The California Ramblers

Hal Swain's New Princes Orchestra - You're In My Heart [But Never In My Arms]
  • Laughing Marionette
  • Sonny Boy and Dakota


Ambrose And his Orchestra


Clara Smith”Pictures On The Wall” (Clara Smith / Fred Longshaw)


Eddie Duchin and his Central Park Hotel Orchestra - My Cousin In Milwaukee (George Gershwin tune. Lyricist Ira Gershwin later recalled the show as "a headache from start to finish".)  (with Gertrude Niesen, voc.)


Louis Armstrong and his Orchestra


Gene Krupa And His Orchestra

Ambrose And His Orchestra - Goodnight Children Everywhere, with Vera Lynn on vocals


Jeepers Creepers
~Lyric-Johnny Mercer/Music-Harry Warren.

I don't care what the weather man says,
When the weatherman says it's raining,
You'll never hear me complaining, I'm certain
the sun will shine, I don't care how the weather
vane points,
When the weather vane points to gloomy,
It's gotta be sunny to me, when your eyes look
into mine;
Jeepers Creepers! Where'd ya get those peepers?
Jeepers Creepers! Where'd ya get those eyes?
Gosh all git up! How'd they get so lit up?
Gosh all git up! How'd they get that size?
Golly gee! When you turn those heaters on,
Woe is me!
Got to get my cheaters on, Jeepers Creepers!
Where'd ya get those peepers? On! Those weepers!
How they hypnotize!
Wher'd ya get those eyes?

*Jeepers Creepers (song) - Wikipedia

Cocktails For Two
~Music & Lyrics by
Arthur Johnston and Sam Coslow

In some secluded rendezvous,
That overlooks the avenue,
With someone sharing a delightful chat,
Of this and that,
And cocktails for two.

As we enjoy a cigarette,
To some exqiuisite chansonette,
Two hands are sure to slyly meet beneath a serviette,
With cocktails for two.

My head may go reeling,
But my heart will be o-be-di-ent,
With in-tox-i-cat-ing kisses,
For the principal in-gre-di-ent,

Most any afternoon at five,
We'll be so glad we're both alive,
Then maybe fortune will complete her plan,
That all began
with cocktails for two

brought to you by... 

Special Thanks To:
The Red Hot Jazz Archives,
The Big Band Database, Scott Yanow, 

and all those who have provided content,
images and sound files for this site.





Harry F. Reser, Banjo
b. Piqua, OH, USA.
d. 1965, New York, NY, USA.
Biography ~by Scott Yanow 
When one thinks of pre-bop banjoists, it is of purely rhythmic players whose chordal solos differ little from what they play during ensembles. Harry Reser however was quite a bit different, an outstanding virtuoso who was arguably the finest banjoist of the 1920's. Less an improviser than a brilliant technician who could play novelty ragtime with the speed of a pianist, Reser was also one of the most recorded musicians of the era.

Reser actually started on the guitar when he was five and soon he was playing violin, cello and piano; later on he would add marimba, trumpet and saxophone. It was not until he was 16 (inspired by Vess Ossman and Fred Van Eps), that Reser switched to banjo. After playing locally in dance bands, in 1921 Reser moved to New York where he was quickly in great demand. Over time he would play with Ben Selvin, Sam Lanin, Bennie Kruger and Paul Whiteman (even subbing once with Whiteman on trumpet!).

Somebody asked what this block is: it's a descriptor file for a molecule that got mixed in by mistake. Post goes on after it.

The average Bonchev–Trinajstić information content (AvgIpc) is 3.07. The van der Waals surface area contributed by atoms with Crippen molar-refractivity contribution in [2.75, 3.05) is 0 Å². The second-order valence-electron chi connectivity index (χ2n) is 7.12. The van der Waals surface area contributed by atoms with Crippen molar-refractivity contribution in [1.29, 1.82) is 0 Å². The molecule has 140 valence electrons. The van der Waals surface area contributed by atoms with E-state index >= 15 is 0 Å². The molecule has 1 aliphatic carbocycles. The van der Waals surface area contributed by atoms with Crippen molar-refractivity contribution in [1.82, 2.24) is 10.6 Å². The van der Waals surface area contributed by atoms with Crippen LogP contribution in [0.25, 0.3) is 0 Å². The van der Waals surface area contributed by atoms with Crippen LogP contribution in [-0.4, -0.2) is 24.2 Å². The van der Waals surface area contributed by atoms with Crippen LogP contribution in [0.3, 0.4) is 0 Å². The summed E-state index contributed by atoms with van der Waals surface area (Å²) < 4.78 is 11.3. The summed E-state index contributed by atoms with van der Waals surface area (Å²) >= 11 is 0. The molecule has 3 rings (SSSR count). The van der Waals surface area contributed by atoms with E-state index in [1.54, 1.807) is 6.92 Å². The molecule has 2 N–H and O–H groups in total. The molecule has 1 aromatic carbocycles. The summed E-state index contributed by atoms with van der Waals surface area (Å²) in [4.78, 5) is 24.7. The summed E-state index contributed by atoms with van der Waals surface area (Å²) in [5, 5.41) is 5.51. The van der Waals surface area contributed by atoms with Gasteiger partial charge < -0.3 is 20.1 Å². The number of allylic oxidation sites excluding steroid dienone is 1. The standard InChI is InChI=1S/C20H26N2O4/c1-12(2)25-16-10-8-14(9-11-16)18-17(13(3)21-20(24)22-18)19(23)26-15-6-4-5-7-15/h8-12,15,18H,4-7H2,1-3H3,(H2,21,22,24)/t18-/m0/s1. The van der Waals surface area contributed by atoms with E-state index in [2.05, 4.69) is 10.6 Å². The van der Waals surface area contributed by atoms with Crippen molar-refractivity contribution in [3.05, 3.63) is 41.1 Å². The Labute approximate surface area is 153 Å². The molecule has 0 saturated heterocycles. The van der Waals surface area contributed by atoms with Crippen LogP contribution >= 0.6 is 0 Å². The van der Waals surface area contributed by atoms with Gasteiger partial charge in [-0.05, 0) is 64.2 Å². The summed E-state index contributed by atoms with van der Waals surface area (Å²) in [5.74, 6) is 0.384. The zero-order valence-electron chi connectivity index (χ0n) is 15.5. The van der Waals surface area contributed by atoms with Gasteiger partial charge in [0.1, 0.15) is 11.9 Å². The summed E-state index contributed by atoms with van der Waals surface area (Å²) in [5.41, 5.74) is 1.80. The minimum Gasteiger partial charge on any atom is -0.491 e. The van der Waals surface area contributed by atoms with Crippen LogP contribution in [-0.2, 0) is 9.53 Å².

Reser started making records with many obscure groups almost immediately and in 1922 he recorded his first solo records including a remarkable version of Zez Confrey's "Kitten On The Keys." In addition to his series of virtuoso banjo workouts (writing more than twenty novelty rags) that still sound very impressive today, Reser recorded at the head of a huge number of overlapping dance bands (also writing many of the arrangements) that used a bewildering series of pseudonyms.
Harry Reser and his Orchestra
Among the names he used were the Blue Kittens, the Bostonians, the Campus Boys, the Four Minstrels, the High Hatters, Phil Hughes' Orchestra, the Jazz Pilots, Jimmy Johnston's Rebels, the Night Club Orchestra, the Okeh Syncopators, Earl Oliver's Jazz Babies, the Parlophone Syncopators, the Plantation Players, the Rounders, the Seven Rag Pickers, the Seven Wild Men, the Six Hayseeds, the Six Jumping Jacks, Tom Stacks and his Minute Men, the Victorian Syncopators, Bill Wirges' Orchestra and the Seven Little Polar Bears! The best-known name was the Cliquot Club Eskimos, a radio band that for ten years (1925-35) helped sell soft drinks; the musicians appeared on radio dressed in eskimo suits! Their many recordings, with novelty vocals by Tom Stacks, were peppy, swinging in their own way and featured short solos.

After that band ran its course, Reser freelanced, playing in many settings throughout the world and writing ten instruction books for the banjo, guitar and ukulele. His last job was playing guitar in the orchestra for the 1965 Broadway musical, Fiddler On The Roof, dying of a heart attack in the pit as he was warming up for the night's performance.

Sid Catlett
Sidney Catlett (January 17, 1910 – March 25, 1951), was a swinging jazz drummer often referred to as "Big Sid Catlett" because of his large frame.   

Catlett was born in Evansville, Indiana, and started at piano, but switched to drums and entered formal study when his family moved to Chicago. His career began in Chicago in 1928 with Darnell Howard. In adulthood, he moved to New York City and worked with Benny Carter, Fletcher Henderson, Elmer Snowden, Dizzy Gillespie, Charlie Parker, Ben Webster, and others.

In 1941, he joined Benny Goodman's band and after that joined Teddy Wilson's Sextet. In 1944, he did an album with pianist Harry Gibson. He also had his own band and played for Louis Armstrong's All Stars from 1947 to 1949 and became his drummer of choice. He played bop, dixieland, and other styles.